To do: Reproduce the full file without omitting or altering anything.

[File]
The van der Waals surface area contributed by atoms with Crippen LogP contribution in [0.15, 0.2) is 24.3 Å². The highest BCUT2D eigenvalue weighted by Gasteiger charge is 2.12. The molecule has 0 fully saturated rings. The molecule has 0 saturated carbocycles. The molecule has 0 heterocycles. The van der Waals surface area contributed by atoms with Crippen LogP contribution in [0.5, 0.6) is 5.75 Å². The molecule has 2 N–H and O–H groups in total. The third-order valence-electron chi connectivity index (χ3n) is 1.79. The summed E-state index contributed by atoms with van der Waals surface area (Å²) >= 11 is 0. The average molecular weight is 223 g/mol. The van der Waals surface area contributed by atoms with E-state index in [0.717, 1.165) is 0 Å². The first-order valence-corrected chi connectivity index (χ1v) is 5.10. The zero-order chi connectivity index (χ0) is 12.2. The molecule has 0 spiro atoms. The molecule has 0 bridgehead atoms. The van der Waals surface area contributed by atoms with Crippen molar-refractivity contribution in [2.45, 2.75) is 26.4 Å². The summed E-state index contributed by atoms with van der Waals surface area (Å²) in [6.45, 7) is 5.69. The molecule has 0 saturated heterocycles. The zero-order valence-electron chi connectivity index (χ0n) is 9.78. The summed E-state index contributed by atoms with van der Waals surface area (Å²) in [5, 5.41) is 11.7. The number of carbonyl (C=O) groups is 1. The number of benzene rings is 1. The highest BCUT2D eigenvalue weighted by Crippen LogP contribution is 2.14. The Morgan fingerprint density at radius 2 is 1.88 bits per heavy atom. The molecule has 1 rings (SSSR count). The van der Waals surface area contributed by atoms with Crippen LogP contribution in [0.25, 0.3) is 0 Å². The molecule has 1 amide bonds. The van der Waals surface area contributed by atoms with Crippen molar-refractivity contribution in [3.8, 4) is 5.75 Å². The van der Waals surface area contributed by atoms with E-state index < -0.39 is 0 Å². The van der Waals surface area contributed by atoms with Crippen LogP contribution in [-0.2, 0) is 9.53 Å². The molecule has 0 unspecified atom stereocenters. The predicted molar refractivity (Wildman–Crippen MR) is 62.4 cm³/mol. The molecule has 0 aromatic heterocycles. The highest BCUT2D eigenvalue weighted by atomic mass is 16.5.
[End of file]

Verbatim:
The van der Waals surface area contributed by atoms with Crippen LogP contribution in [0.15, 0.2) is 24.3 Å². The highest BCUT2D eigenvalue weighted by Gasteiger charge is 2.12. The molecule has 0 fully saturated rings. The molecule has 0 saturated carbocycles. The molecule has 0 heterocycles. The van der Waals surface area contributed by atoms with Crippen LogP contribution in [0.5, 0.6) is 5.75 Å². The molecule has 2 N–H and O–H groups in total. The third-order valence-electron chi connectivity index (χ3n) is 1.79. The summed E-state index contributed by atoms with van der Waals surface area (Å²) >= 11 is 0. The average molecular weight is 223 g/mol. The van der Waals surface area contributed by atoms with E-state index in [0.717, 1.165) is 0 Å². The first-order valence-corrected chi connectivity index (χ1v) is 5.10. The zero-order chi connectivity index (χ0) is 12.2. The molecule has 0 spiro atoms. The molecule has 0 bridgehead atoms. The van der Waals surface area contributed by atoms with Crippen molar-refractivity contribution in [2.45, 2.75) is 26.4 Å². The summed E-state index contributed by atoms with van der Waals surface area (Å²) in [6.45, 7) is 5.69. The molecule has 0 saturated heterocycles. The zero-order valence-electron chi connectivity index (χ0n) is 9.78. The summed E-state index contributed by atoms with van der Waals surface area (Å²) in [5, 5.41) is 11.7. The number of carbonyl (C=O) groups is 1. The number of benzene rings is 1. The highest BCUT2D eigenvalue weighted by Crippen LogP contribution is 2.14. The Morgan fingerprint density at radius 2 is 1.88 bits per heavy atom. The molecule has 1 rings (SSSR count). The van der Waals surface area contributed by atoms with Crippen LogP contribution in [0.25, 0.3) is 0 Å². The molecule has 1 amide bonds. The van der Waals surface area contributed by atoms with Crippen molar-refractivity contribution in [3.8, 4) is 5.75 Å². The van der Waals surface area contributed by atoms with E-state index < -0.39 is 0 Å². The van der Waals surface area contributed by atoms with Crippen LogP contribution in [-0.2, 0) is 9.53 Å². The molecule has 0 unspecified atom stereocenters. The predicted molar refractivity (Wildman–Crippen MR) is 62.4 cm³/mol. The molecule has 0 aromatic heterocycles. The highest BCUT2D eigenvalue weighted by atomic mass is 16.5.